The commercially available sodium and potassium salts of trichloroisocyanuric acid are excessively water soluble and are therefore impractical because they are likely to dissolve in a few hours under usual conditions.
Pure trichloroisocyanuric acid tablets tend to dissolve at an erratic rate. It has been found that the use of and addition agent selected from the group consisting of boric acid and calcium stearate when properly compacted under proper conditions produces a tablet which will dissolve at a known, predetermined and relatively constant rate. Either the boric acid alone or the combination of boric acid and calcium stearate can be employed in varying amounts depending upon the rate of dissolution desired. Boric acid alone as an addition agent tends toward higher rates of dissolution than a combination of boric acid and calcium stearate which tends toward lower rates of dissolution.
The addition agent must be very finely divided when mixed with the trichloroisocyanuric acid prior to compaction. It has been found that the addition agent should have a particle size of 200 mesh or smaller for an easily obtained homogenous tablet. If more than 15% boric acid is to be employed, a greater than 200 mesh particle size should be used to prevent air-trapping.
The pressure of tableting has also been found to bear an important relationship to the functional characteristics of the tablet which contains trichloroisocyanuric acid and the addition agent. The tablet pressures is preferably between approximately 2,060 p.s.i. to 2,380 p.s.i. with a pressure of 2320 p.s.i. preferred.
Table I is illustrative of the relative rates of dissolution of three different tablets, each employing a different additive or additive combination in the amount of 5% by weight of the trichloroisocyanuric acid. The dissolution rate is recorded as a function of parts per million of residual chlorine determined by placing each of the tablets in a feeder canister and flushing tap water at 50° Fahrenheit over it at a rate of 28 ounces of water per minute.
TABLE I______________________________________ 21/2% BORICADDI- CAR- ACID 21/2%TIVE BORIC NAUBA Ca STEA-5% ACID AL MG NA WAX RATE______________________________________Tablet STEARATE STEARATEI 378 25 59 200 164 113II 365 200 188 355 106 113III 378 95 95 95 95 113______________________________________
It may be observed from Table I that various relatively insoluble stearates and waxes substantially retard the rate of dissolution of trichloroisocyanuric acid. However, there is a marked variation from tablet to tablet in the same batch of granular or powdered material compacted which is undesirable. Nevertheless, it has been found that either boric acid or a combination of boric acid and calcium stearate produce tablets which dissolve at a relatively constant rate from tablet to tablet.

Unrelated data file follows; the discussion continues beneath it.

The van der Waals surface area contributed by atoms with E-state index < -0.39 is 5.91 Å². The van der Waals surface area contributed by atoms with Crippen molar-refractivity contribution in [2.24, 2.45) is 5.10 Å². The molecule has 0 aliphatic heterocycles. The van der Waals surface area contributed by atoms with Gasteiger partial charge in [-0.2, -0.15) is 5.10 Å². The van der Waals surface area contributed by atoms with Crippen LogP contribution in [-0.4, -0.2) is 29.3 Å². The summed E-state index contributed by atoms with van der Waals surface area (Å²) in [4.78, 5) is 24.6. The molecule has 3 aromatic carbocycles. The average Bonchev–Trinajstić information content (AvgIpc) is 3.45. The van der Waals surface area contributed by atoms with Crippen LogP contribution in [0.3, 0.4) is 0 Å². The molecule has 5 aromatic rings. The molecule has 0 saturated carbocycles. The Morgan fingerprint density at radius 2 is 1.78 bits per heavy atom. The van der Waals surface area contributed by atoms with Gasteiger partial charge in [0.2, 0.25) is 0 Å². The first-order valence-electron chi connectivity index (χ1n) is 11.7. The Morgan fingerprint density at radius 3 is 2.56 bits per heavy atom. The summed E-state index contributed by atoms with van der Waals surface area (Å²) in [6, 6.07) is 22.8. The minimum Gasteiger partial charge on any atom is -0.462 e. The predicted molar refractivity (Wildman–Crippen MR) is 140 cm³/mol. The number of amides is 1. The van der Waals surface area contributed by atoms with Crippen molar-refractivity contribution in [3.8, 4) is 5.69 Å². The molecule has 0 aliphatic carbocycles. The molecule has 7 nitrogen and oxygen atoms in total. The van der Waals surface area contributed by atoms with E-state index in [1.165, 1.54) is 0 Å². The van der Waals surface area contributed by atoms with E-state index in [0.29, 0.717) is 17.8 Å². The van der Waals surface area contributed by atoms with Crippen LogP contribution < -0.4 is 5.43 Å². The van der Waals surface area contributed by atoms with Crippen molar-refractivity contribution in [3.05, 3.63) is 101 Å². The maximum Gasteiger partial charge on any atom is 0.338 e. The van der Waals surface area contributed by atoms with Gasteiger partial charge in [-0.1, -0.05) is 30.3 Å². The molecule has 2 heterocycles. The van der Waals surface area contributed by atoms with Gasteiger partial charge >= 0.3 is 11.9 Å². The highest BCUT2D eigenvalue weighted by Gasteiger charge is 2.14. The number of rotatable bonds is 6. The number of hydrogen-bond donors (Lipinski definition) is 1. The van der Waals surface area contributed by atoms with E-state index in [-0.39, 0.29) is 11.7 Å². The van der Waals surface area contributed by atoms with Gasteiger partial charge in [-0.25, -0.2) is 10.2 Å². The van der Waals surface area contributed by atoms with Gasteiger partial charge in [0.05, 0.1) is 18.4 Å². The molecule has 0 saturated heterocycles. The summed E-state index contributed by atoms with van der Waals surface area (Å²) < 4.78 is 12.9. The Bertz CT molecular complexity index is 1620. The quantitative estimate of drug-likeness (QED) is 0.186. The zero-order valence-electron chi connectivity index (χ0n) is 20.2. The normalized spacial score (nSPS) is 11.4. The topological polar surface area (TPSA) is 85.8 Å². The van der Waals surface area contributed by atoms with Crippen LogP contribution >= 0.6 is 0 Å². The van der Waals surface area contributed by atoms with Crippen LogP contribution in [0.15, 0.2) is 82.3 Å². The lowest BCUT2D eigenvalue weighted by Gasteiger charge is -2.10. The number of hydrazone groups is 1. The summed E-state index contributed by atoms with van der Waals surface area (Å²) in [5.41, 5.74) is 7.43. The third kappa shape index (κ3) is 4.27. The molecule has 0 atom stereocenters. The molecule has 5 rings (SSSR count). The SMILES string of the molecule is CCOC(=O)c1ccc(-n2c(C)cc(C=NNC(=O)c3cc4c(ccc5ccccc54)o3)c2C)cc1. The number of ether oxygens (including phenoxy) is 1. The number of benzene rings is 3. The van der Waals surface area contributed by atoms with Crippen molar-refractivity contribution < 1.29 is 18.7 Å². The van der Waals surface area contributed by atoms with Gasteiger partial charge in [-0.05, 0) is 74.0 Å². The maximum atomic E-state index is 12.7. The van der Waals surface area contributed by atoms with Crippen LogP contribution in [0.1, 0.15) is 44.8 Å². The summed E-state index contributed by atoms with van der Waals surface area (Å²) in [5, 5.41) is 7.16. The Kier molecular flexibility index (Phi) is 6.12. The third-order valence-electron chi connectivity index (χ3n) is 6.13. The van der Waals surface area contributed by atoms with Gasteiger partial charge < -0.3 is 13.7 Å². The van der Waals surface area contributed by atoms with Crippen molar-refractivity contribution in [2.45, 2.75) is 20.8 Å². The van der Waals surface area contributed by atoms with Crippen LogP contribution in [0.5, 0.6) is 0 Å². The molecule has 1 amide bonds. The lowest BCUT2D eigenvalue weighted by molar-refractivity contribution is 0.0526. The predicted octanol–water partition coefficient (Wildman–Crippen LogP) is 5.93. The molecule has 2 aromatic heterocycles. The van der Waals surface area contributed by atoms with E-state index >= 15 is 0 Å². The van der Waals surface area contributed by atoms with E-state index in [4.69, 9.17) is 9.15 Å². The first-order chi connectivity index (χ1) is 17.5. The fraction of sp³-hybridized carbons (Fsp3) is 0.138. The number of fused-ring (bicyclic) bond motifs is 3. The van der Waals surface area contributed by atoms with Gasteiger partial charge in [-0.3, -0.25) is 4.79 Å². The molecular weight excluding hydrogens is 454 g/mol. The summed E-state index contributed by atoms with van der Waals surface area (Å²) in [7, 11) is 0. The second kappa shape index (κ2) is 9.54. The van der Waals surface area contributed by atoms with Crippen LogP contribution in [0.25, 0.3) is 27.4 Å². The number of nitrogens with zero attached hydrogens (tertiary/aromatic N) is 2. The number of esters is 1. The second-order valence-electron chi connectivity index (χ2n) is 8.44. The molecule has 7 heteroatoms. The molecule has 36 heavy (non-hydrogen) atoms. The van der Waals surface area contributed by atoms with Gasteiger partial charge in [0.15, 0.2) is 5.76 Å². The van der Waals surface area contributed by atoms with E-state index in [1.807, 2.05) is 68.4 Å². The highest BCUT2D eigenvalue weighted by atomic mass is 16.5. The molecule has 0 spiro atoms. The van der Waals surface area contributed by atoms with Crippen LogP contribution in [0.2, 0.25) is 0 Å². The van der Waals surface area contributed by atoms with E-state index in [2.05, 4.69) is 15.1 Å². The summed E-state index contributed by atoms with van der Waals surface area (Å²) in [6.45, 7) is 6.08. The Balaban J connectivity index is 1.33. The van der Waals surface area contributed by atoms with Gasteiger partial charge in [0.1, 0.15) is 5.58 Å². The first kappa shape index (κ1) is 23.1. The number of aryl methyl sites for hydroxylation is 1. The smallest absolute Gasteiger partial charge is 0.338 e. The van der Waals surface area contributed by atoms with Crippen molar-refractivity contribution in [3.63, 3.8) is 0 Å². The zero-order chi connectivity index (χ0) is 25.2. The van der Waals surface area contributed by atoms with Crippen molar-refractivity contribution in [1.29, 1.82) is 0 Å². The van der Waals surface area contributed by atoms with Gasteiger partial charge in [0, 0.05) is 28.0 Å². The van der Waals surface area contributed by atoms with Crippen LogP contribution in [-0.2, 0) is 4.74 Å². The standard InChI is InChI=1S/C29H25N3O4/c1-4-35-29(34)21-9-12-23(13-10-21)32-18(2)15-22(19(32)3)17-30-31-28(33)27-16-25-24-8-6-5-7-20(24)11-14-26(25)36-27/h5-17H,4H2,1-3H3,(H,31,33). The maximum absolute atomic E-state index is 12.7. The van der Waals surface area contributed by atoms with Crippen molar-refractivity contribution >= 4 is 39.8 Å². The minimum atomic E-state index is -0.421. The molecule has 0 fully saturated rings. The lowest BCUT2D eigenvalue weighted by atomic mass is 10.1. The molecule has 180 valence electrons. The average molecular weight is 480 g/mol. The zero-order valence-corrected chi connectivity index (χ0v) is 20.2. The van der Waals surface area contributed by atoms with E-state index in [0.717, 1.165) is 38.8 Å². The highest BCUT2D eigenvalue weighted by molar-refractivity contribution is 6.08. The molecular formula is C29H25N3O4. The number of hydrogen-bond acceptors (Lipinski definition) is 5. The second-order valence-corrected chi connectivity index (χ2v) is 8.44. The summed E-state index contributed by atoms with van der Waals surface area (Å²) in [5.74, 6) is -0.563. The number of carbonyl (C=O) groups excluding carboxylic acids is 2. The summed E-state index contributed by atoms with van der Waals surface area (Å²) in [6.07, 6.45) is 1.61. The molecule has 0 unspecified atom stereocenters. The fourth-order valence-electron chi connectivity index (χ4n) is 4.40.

Table II is illustrative of the range of relative quantities of boric acid to calcium stearate as it affects the constancy of the rate of dissolution of the table. In compiling the data for Table II, the water flow rate over the tablets was 28 ounces per minute at 68° F. The tableting pressure was 2320 p.s.i.
TABLE II______________________________________ % CALCIUMTABLET % BORIC ACID STEARATE ppm Cl______________________________________I 1 4 60II 1 4 60III 1 4 60I 4 1 70II 4 1 70III 4 1 70I 0 5 200II 0 5 60III 0 5 90______________________________________
The data from Table II demonstrates the calcium stearate alone produces an erratic rate of dissolution from tablet to tablet.
The lower limit of additive employed with trichloroisocyanuric acid has been found to be approximately one percent by weight of the trichloroisocyanuric acid. However, this is a function of the stability of the trichloroisocyanuric acid as affected by the boric acid. There is no fixed upper limit with respect to chemistry other than as the relative quantity of additive increases there is correspondingly less trichloroisocyanuric acid available for bacteriological purposes. Thus, the upper limit is determined by the amount of available chlorine desired from the tablet and the time of dissolution when employing a combination of boric acid and calcium stearate. The lower limit, however, bears a relationship to the constancy of the rate of dissolution and the stability of the trichloroisocyanuric acid. Obviously, calcium stearate which is much less soluble than trichloroisocyanuric acid results in slower rates of dissolution than boric acid alone or combinations of boric acid and calcium stearate since boric acid and trichloroisocyanuric acid have almost the same solubility rate in water.
The following examples are illustrative of usable compositions of trichloroisocyanuric acid and additives when compacted as indicated above.
EXAMPLE I______________________________________ PERCENT BY WEIGHT OF TABLETCONSTITUENT OF ACTIVE INGREDIENTS______________________________________TCIC 95%Boric Acid 5 EXAMPLE IITCIC 95Boric Acid 2.5Calcium Stearate 2.5 EXAMPLE IIITCIC 95Boric Acid 1Calcium Stearate 4 EXAMPLE IVTCIC 95Boric Acid 4Calcium Stearate 1______________________________________
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|U.S. Classification||210/752, 210/755, 424/659, 210/199|
|International Classification||C02F1/50, C02F1/68, A01N59/00|
|Cooperative Classification||A01N59/00, C02F1/50, C02F1/688|
|European Classification||C02F1/68P6, A01N59/00, C02F1/50|